Are Presidents Entitled to Kill Foreigners?

Linked with FRONTLINE.

Published on The Future of Freedom Foundation FFF, by James Bovard, October 5, 2007.

What is the common term for ordering soldiers to kill vast numbers of innocent people?

A war crime.

But not when it is done on the command of the U.S. president.

Killing innocent foreigners seems to be a perk of the modern presidency — akin to the band’s playing “Hail to the Chief” when he enters the room.

Bush is revving up the war threats against Iran. Seymour Hersh reported in the current issue of the New Yorker that the administration is advancing plans to bomb many targets in Iran. British newspapers have confirmed that the Pentagon has a list of thousands of bombing targets. Hardly anyone claims that Iran poses a threat to the United States.

Yet few people in Washington seem to dispute the president’s right to attack Iran. It is as if the presidential whim is sufficient to justify blasting any foreign nation that does not kowtow to the commands of the U.S. government …


… No American politician has ever been sentenced to death for ordering U.S. soldiers to kill innocent foreigners. Such orders have gone out many times – from the Philippines in the early 1900s, to Haiti in the 1910s, to Vietnam in the 1960s. There have been many other conflicts in which American presidents rubber-stamped U.S. military rules of engagement that guaranteed carnage among foreign women and children.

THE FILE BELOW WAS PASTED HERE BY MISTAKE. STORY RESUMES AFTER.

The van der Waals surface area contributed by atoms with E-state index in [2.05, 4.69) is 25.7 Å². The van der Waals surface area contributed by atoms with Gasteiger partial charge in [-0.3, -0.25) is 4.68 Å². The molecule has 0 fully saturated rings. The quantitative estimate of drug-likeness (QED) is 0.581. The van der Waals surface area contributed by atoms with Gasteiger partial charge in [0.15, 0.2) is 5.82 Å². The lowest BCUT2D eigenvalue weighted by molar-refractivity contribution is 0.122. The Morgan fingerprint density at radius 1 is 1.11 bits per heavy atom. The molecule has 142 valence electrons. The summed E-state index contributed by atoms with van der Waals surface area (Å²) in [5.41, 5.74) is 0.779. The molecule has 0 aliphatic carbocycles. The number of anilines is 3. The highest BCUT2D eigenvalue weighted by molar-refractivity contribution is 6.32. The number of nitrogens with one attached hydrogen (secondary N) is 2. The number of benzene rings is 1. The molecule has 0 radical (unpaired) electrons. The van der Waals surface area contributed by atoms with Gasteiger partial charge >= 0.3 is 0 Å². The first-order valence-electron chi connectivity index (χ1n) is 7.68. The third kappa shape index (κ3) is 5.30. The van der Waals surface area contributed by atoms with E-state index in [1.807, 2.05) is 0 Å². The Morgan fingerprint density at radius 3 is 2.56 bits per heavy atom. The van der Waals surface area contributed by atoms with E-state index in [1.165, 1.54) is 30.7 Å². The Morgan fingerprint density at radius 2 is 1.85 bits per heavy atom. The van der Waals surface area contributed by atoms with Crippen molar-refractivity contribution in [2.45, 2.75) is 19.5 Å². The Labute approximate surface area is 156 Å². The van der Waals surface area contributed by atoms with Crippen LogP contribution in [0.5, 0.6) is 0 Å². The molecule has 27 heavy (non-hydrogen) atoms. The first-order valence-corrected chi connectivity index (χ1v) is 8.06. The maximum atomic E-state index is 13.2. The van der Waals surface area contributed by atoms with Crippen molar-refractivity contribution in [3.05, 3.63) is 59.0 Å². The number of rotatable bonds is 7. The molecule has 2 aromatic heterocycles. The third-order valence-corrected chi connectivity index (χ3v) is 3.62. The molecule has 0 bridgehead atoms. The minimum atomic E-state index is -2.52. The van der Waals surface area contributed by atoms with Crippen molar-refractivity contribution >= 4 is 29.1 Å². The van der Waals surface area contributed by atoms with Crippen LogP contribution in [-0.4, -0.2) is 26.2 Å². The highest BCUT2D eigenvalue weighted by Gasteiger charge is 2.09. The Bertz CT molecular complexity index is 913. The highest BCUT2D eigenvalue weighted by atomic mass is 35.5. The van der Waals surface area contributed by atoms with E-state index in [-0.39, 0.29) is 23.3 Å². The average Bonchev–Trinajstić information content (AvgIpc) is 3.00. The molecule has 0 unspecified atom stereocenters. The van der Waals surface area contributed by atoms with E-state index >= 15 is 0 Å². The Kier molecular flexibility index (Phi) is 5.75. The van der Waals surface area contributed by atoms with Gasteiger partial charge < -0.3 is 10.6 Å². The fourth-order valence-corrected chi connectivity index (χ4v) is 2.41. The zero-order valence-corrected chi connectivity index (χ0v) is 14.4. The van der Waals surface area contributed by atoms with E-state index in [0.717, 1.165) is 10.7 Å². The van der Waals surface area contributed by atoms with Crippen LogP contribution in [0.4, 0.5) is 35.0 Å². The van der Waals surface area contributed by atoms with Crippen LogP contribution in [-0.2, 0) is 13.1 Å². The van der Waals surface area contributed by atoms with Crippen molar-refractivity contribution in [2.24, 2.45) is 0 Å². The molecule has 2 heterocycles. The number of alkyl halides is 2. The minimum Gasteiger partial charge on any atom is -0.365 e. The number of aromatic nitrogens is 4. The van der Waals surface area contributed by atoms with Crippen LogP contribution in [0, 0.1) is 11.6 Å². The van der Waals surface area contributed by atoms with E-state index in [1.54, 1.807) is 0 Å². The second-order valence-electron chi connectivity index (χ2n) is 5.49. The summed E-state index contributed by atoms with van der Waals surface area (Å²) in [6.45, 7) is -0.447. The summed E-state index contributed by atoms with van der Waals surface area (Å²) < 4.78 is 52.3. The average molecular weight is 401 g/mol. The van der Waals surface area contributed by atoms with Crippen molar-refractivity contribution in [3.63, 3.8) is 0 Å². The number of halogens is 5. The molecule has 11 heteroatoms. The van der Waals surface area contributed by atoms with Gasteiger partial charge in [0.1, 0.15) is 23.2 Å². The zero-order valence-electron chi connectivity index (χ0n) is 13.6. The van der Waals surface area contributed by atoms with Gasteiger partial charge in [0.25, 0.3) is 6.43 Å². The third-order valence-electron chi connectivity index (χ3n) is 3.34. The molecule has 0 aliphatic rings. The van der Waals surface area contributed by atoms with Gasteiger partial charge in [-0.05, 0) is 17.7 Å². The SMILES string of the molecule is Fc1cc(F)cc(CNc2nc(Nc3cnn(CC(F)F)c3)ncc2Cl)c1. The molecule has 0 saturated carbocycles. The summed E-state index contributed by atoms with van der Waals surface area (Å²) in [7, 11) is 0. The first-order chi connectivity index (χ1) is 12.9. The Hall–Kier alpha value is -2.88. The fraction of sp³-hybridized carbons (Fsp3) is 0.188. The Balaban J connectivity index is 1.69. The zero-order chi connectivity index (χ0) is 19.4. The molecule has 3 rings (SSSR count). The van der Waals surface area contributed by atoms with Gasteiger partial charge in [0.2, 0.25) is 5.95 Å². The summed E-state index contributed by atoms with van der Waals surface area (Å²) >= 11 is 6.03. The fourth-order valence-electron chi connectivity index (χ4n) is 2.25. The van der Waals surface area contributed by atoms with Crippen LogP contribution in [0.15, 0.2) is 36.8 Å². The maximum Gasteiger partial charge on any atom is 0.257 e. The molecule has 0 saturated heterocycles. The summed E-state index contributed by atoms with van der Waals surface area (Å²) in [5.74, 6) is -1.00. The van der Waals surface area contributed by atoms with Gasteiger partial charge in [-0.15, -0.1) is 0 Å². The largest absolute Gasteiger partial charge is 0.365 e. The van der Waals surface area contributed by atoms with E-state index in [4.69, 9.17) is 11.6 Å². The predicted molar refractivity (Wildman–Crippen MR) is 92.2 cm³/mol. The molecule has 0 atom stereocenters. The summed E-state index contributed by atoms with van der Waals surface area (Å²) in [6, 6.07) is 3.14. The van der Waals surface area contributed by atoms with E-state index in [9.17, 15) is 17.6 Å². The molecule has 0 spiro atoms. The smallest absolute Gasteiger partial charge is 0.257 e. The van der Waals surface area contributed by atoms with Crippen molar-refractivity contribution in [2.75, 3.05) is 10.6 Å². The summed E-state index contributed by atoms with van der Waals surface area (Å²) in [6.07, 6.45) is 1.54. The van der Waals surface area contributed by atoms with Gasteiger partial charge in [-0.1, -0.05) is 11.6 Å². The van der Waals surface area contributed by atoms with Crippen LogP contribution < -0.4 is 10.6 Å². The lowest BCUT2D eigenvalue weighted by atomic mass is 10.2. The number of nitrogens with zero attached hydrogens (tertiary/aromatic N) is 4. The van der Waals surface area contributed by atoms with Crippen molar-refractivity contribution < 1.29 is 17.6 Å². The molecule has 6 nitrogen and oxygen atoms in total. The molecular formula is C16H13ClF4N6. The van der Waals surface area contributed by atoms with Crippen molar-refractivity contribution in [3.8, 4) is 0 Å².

Americans cannot expect to have good presidents if presidents are permitted to make themselves tsars. The president and his top officials should face the same perils common citizens face when they are accused of breaking the law. Seeing a president answer for his crimes would be public education at its best. Consider how the subsequent course of
American foreign policy might have differed if Lyndon Johnson or Richard Nixon had been tried, convicted in federal court, and punished for committing war crimes.

Perhaps Bush thinks that starting another foreign war will help boost demand for his speeches among groups that want to see U.S. forces kill more Muslims. But if he cares about freedom as much as he claims, he will cease acting as though he is above the law. And if Bush refuses to restrain himself, Americans should remember the wisdom of Thomas Jefferson. Sometimes the threat of a noose is the best way to keep the peace. (full text).

(James Bovard is the author of Attention Deficit Democracy [2006] as well as The Bush Betrayal [2004], Terrorism and Tyranny: Trampling Freedom, Justice and Peace to Rid the World of Evil [2003], and Lost Rights [1994] and serves as a policy advisor for The Future of Freedom Foundation.) Send him email.

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